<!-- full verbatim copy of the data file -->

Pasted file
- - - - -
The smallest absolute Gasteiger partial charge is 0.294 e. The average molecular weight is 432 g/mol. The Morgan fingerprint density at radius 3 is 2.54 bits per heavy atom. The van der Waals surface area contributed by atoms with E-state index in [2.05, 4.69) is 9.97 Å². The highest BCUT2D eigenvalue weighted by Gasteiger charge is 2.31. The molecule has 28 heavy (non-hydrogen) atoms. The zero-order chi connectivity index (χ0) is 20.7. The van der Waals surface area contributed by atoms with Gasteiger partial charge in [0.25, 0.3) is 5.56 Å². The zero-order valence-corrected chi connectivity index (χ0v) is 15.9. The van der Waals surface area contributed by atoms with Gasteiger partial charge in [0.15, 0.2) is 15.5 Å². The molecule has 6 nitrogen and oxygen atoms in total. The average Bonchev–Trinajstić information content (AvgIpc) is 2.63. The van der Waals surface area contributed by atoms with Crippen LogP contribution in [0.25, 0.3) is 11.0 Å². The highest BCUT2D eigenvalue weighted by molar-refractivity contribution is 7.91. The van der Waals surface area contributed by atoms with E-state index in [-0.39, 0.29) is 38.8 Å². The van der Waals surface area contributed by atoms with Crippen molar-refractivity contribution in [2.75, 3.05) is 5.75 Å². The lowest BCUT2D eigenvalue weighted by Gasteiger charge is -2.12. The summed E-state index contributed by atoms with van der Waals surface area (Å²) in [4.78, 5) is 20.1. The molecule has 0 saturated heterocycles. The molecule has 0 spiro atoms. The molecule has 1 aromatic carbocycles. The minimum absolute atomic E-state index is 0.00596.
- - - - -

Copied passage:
The smallest absolute Gasteiger partial charge is 0.294 e. The average molecular weight is 432 g/mol. The Morgan fingerprint density at radius 3 is 2.54 bits per heavy atom. The van der Waals surface area contributed by atoms with E-state index in [2.05, 4.69) is 9.97 Å². The highest BCUT2D eigenvalue weighted by Gasteiger charge is 2.31. The molecule has 28 heavy (non-hydrogen) atoms. The zero-order chi connectivity index (χ0) is 20.7. The van der Waals surface area contributed by atoms with Gasteiger partial charge in [0.25, 0.3) is 5.56 Å². The zero-order valence-corrected chi connectivity index (χ0v) is 15.9. The van der Waals surface area contributed by atoms with Gasteiger partial charge in [0.15, 0.2) is 15.5 Å². The molecule has 6 nitrogen and oxygen atoms in total. The average Bonchev–Trinajstić information content (AvgIpc) is 2.63. The van der Waals surface area contributed by atoms with Crippen LogP contribution in [0.25, 0.3) is 11.0 Å². The highest BCUT2D eigenvalue weighted by molar-refractivity contribution is 7.91. The van der Waals surface area contributed by atoms with E-state index in [-0.39, 0.29) is 38.8 Å². The van der Waals surface area contributed by atoms with Crippen molar-refractivity contribution in [2.75, 3.05) is 5.75 Å². The lowest BCUT2D eigenvalue weighted by Gasteiger charge is -2.12. The summed E-state index contributed by atoms with van der Waals surface area (Å²) in [4.78, 5) is 20.1. The molecule has 0 saturated heterocycles. The molecule has 0 spiro atoms. The molecule has 1 aromatic carbocycles. The minimum absolute atomic E-state index is 0.00596.